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Introduction to Chemical Admixtures

In recent decades, tremendous success has been achieved in the advancement of chemical admixtures for Portland cement concrete. Materials scientists, chemists, engineers, and manufacturers’ technical representatives have helped the concrete industry to improve our ability to control work times, workability, strength, and durability of Portland cement concrete. Most efforts have centered on improving the properties of concrete with minimal investments by ready-mix suppliers and contractors in the way of specialized equipment or special skills and education of their labor forces. This approach has resulted in construction cost reductions and universally accepted ready-made remedies for unexpected problems during construction.

The function of each admixture focuses on a specific need, and each has been developed independently of the others. Some admixtures already have chemistry that affects more than one property of concrete, and some have simply been combined for ease of addition during the batching process. Their definitions and specifications are discussed in the American Society for Testing and Materials (ASTM) C 494 and in the American Concrete Institute (ACI) Manual of Concrete Practice 212.3R and 212.4R. Retarders have been developed that allow for longer working times with minimal effect on the final cure strength. These retarders provide better finishing and higher quality concrete in the heat of the summer. Accelerators have been produced that initiate the cement hydration process much earlier in lower temperatures. Airentraining agents were developed into commercial admixtures when it was observed that air entrainment improved the resistance of concrete to freezing and thawing. This is accomplished by the production of many well-distributed tiny bubbles that act as pressure-relief mechanisms in the matrix whenever water in the pores expands and contracts under freezing and near-freezing conditions.

Water reducers, or plasticizers, have allowed finishers to place and work the concrete with much less water and thus produce higher strengths and more durable concrete. High-range water reducers (HRWRs), or superplasticizers, were developed to adjust the plasticity of low-water concrete to a consistency that can easily be pumped up to higher elevations without compromising strength or durability. Later, organic polymers such as latex and epoxies were developed to modify the concrete matrix in such a way as to improve the bond of the cured concrete to a given substrate or to reduce permeability and internally reinforce the cured matrix. Often, a stronger matrix is also a result. Monomer systems have also been used to impregnate cured Portland cement concrete, filling the small pores, capillaries, and voids with a liquid that quickly hardens, leaving a less porous, higher modulus, and more chemical resistant concrete.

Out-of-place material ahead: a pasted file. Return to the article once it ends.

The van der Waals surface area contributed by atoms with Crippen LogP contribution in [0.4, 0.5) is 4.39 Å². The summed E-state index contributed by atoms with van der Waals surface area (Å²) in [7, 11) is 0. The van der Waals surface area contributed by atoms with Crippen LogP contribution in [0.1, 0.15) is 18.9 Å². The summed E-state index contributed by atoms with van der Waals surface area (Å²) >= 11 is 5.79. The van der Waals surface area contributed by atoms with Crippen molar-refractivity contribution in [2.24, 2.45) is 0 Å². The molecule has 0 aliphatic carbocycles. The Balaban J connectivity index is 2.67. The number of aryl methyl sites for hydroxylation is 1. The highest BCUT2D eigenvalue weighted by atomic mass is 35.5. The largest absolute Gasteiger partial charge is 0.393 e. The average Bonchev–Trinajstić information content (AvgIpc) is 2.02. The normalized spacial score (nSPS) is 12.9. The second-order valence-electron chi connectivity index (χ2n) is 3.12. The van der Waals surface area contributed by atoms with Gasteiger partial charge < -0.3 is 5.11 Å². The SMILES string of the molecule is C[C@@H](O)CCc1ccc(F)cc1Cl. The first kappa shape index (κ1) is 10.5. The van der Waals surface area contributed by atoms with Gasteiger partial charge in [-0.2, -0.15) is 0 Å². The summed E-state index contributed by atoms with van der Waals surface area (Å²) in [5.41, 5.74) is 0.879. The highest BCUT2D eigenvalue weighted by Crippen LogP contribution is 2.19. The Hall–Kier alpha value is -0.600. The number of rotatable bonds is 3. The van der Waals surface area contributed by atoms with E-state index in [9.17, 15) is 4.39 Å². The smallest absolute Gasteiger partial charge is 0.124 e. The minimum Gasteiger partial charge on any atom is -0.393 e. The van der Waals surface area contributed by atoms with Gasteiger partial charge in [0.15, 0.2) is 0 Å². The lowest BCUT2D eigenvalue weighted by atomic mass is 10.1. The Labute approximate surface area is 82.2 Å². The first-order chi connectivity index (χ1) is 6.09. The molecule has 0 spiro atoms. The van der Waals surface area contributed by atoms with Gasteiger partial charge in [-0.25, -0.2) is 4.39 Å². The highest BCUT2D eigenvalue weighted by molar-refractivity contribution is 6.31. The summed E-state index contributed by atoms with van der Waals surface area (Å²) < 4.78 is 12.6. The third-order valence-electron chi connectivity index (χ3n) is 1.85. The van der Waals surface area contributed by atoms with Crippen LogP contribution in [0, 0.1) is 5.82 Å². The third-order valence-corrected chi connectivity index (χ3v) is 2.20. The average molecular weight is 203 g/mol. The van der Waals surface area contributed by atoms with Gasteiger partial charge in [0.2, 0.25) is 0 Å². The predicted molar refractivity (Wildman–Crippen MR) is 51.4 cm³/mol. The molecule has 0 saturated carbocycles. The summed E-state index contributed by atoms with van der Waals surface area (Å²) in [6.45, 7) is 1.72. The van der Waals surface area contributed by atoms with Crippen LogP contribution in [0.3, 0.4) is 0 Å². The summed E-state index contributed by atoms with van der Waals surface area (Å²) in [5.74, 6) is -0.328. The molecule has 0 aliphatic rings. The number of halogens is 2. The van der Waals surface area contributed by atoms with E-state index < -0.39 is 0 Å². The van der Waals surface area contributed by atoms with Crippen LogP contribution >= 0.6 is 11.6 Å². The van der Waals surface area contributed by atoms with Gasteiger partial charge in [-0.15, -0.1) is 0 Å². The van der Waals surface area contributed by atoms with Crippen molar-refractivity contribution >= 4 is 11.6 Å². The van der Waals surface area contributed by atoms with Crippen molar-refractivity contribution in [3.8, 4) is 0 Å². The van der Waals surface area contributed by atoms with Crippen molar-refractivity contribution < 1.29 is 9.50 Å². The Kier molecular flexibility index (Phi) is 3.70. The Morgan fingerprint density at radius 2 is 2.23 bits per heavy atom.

All of these admixtures have been refined to provide concrete designers and builders with increasing options and greater adaptability to an expanding variety of applications and ambient conditions. It is estimated that one or more chemical admixtures, not including air-entraining agents, are present in 80% of the concrete placed today, and the figure rises to almost 100% when air-entraining agents are included.

The most commercially important chemical admixtures are described in the ACI Manual of Concrete Practice (ACI Committee 212 on Admixtures for Concrete) and ASTM C 494 (Specifications for Chemical Admixtures for Concrete); in the Canadian Standards Association’s admixture standards A 266.1, A 266.2 M78 (chemical admixtures), A 266.4 M78 (guidelines for the use of admixtures), 266.5 M 1981 (guidelines for use of HRWRs), and 266.6 M85 (HRWR requirements); and in the Reunion Internationale des Laboratoires d’Essais et de Recherches sur les Materiaux et les Constructions (RILEM) Guide for Use of Admixtures in Concrete.
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